PSO management, musicians nearing deal to end two-month strike
November 22, 2016 9:11 PM
Peter Guild of Mt. Lebanon and musicians with the Pittsburgh Symphony Orchestra carry signs during their picket in front of Heinz Hall during the start of their strike in September.
By Elizabeth Bloom / Pittsburgh Post-Gazette
Musicians and management of the Pittsburgh Symphony Orchestra could be close to reaching a new contract that would end the nearly two-month work stoppage at Heinz Hall.
The sides could agree to a deal as soon as this week, resuscitating the symphony’s dormant season, people with ties to both sides in the labor dispute told the Pittsburgh Post-Gazette this week.
A new pact would get the musicians back to work and end a bruising and polarizing labor dispute that often has played out in the court of public opinion.
The musicians, who had been picketing every day since they went on strike Sept. 30, suspended their picket line on Saturday morning after the two sides met on Friday.
Details about the negotiations were unclear, but if all sides agree to a new pact, the PSO could salvage the popular and lucrative holiday pops concerts that are scheduled to start Dec. 9.
The organization previously canceled all orchestra concerts through Dec. 5. The PSO’s annual fundraising gala on Sept. 17 was the last symphony performance at Heinz Hall. The musicians have offered several of their own concerts in various venues during the dispute.
The two sides first met in February but did not start negotiating until June. Although they brought in federal mediators in September, negotiations broke down after management made what it called its last, best and final offer to the musicians, who rejected the proposal and went on strike.
Under that last offer, all musicians would have taken a 15 percent pay cut in the first year and immediately transitioned to a defined contribution retirement plan. Currently, some musicians have pensions and recent hires have a defined benefit plan.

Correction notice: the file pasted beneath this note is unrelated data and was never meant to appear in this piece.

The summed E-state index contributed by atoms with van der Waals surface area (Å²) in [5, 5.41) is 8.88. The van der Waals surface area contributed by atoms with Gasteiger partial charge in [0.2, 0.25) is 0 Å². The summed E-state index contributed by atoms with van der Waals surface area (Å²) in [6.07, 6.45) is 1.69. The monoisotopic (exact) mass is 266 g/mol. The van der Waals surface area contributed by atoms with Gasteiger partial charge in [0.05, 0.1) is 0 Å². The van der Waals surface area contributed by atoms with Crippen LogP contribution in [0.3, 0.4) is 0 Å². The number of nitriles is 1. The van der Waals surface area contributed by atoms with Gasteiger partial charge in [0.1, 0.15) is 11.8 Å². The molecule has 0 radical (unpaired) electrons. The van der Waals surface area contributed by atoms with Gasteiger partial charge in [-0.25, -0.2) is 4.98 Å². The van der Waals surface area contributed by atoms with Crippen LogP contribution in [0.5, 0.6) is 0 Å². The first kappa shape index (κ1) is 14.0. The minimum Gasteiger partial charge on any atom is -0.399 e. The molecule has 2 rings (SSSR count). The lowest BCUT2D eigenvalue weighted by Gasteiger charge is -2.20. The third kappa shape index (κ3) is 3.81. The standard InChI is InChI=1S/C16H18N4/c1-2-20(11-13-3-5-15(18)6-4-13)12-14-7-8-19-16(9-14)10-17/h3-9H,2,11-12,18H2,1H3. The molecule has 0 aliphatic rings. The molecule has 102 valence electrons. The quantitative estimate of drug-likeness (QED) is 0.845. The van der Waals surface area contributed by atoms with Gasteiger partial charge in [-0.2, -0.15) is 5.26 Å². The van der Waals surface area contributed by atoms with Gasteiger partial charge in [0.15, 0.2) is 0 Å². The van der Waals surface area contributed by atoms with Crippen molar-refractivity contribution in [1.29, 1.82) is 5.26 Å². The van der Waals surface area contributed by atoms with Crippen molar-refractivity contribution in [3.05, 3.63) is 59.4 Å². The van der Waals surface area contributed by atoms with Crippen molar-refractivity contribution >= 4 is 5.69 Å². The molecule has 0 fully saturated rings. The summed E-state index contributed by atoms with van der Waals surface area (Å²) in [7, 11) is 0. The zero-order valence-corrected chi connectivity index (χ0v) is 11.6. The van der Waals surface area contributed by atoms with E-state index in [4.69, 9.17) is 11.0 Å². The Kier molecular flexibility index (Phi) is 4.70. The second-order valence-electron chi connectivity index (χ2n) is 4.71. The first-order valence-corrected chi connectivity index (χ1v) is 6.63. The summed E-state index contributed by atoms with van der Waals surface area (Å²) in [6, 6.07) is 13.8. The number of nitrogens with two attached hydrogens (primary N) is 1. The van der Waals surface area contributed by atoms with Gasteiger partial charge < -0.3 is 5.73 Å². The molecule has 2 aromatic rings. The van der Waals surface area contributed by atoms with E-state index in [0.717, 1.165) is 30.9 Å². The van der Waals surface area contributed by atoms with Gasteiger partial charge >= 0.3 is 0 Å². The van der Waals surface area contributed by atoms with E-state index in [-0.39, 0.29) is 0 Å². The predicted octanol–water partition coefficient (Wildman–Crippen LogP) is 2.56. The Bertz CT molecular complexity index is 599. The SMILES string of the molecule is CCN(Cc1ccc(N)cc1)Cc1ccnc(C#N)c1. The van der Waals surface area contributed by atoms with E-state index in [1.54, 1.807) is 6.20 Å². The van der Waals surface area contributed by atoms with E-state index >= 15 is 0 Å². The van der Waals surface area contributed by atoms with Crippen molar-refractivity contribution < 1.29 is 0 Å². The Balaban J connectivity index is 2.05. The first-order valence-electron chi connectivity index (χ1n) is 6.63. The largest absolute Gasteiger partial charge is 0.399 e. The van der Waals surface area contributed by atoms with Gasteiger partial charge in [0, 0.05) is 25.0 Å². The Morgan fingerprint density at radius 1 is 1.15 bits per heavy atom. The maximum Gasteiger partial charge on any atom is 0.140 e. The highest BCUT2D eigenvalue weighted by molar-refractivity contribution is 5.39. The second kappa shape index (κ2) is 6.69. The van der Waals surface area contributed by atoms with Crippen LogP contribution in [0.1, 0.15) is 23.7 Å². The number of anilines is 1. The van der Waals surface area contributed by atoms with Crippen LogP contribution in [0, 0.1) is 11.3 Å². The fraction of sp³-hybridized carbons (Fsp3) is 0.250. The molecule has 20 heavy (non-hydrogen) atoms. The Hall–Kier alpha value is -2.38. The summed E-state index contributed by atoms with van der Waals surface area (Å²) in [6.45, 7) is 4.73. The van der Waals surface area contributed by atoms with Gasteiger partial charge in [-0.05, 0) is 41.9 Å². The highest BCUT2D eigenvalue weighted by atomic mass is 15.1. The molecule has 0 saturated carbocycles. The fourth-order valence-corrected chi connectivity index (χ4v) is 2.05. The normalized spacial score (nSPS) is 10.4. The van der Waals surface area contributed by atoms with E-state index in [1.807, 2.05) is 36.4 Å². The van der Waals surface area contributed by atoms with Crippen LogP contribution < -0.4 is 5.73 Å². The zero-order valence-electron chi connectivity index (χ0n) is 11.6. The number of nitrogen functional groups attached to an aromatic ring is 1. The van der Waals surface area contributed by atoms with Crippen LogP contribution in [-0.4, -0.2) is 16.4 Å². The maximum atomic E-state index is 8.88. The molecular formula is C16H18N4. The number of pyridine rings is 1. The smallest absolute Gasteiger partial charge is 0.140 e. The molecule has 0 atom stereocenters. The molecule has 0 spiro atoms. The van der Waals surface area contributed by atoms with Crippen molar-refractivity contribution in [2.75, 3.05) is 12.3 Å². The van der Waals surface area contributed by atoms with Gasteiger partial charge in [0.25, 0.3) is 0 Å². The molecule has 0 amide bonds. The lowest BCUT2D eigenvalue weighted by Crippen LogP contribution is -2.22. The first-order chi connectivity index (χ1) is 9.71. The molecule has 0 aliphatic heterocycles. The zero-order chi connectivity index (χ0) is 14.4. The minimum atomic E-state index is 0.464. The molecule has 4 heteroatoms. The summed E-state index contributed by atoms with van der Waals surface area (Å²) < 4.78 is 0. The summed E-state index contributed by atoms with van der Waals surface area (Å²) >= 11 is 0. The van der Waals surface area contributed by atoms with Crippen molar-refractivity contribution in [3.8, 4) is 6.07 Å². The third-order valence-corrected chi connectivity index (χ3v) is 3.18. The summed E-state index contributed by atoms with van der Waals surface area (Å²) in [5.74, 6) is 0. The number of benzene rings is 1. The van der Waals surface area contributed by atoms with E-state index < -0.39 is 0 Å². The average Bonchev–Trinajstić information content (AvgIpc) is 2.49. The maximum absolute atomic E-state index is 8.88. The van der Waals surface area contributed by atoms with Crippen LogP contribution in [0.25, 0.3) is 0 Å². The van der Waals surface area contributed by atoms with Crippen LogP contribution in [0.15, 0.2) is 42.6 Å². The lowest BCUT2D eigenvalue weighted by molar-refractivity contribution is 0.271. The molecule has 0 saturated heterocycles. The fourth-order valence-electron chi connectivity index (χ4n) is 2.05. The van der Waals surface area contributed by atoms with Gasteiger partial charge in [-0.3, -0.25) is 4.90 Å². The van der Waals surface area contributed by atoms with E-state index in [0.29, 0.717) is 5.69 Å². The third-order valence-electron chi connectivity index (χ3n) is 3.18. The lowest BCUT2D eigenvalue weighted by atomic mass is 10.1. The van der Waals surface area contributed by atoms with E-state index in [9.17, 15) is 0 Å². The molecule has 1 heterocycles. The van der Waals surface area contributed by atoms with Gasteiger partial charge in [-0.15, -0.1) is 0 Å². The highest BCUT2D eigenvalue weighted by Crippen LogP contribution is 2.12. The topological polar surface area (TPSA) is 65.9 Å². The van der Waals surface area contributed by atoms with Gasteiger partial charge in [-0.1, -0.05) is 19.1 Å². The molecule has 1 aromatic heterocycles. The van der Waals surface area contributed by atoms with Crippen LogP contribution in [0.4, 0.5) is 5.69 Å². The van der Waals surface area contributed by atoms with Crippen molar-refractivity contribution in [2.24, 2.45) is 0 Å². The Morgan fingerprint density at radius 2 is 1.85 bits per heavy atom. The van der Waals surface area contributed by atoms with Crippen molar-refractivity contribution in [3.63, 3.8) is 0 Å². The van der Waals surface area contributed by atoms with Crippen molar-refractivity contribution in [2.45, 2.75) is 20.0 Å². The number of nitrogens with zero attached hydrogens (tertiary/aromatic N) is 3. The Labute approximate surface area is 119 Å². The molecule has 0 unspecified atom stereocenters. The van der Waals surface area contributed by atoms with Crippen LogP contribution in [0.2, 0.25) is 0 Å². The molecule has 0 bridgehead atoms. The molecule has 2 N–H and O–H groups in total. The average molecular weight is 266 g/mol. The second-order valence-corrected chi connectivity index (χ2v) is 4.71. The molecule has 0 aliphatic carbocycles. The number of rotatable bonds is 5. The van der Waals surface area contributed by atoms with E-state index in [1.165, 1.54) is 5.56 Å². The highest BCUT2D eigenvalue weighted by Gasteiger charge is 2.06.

The proposed three-year contract also included slight increases in salary in the second and third years and would have reduced the size of the 99-piece orchestra by at least three musicians.
The two sides did not return to the bargaining table until late October. The negotiating teams again were working with federal mediators, but they were using the same information about the PSO’s financial health. In October the musicians and management jointly commissioned and paid for a report from an independent financial analyst.
Since the strike began, Pittsburgh Mayor Bill Peduto and Allegheny County Executive Rich Fitzgerald have met with both sides.
Those outside influences — the mediators, financial analyst and public officials — can prompt negotiating sides to reach an agreement, Chicago-based arts consultant Drew McManus said.
“Most contentious negotiations have an easier time settling when there’s an outside force that can bring both sides out of their entrenched positions,” Mr. McManus said.
In some cases, those individuals, like the independent financial analyst, can provide facts and figures that both sides agree on, Mr. McManus said. In other instances, political figures can provide carrots and sticks, such as encouraging a benefactor to give a large donation in the case of a settlement, although that approach has been less common since the recession, he said.
Neither side has made a public statement on the negotiations since getting back to the bargaining table in late October. Representatives for the management and musicians both declined to comment about a possible breakthrough.
Elizabeth Bloom: firstname.lastname@example.org, 412-263-1750 and Twitter: @BloomPG.
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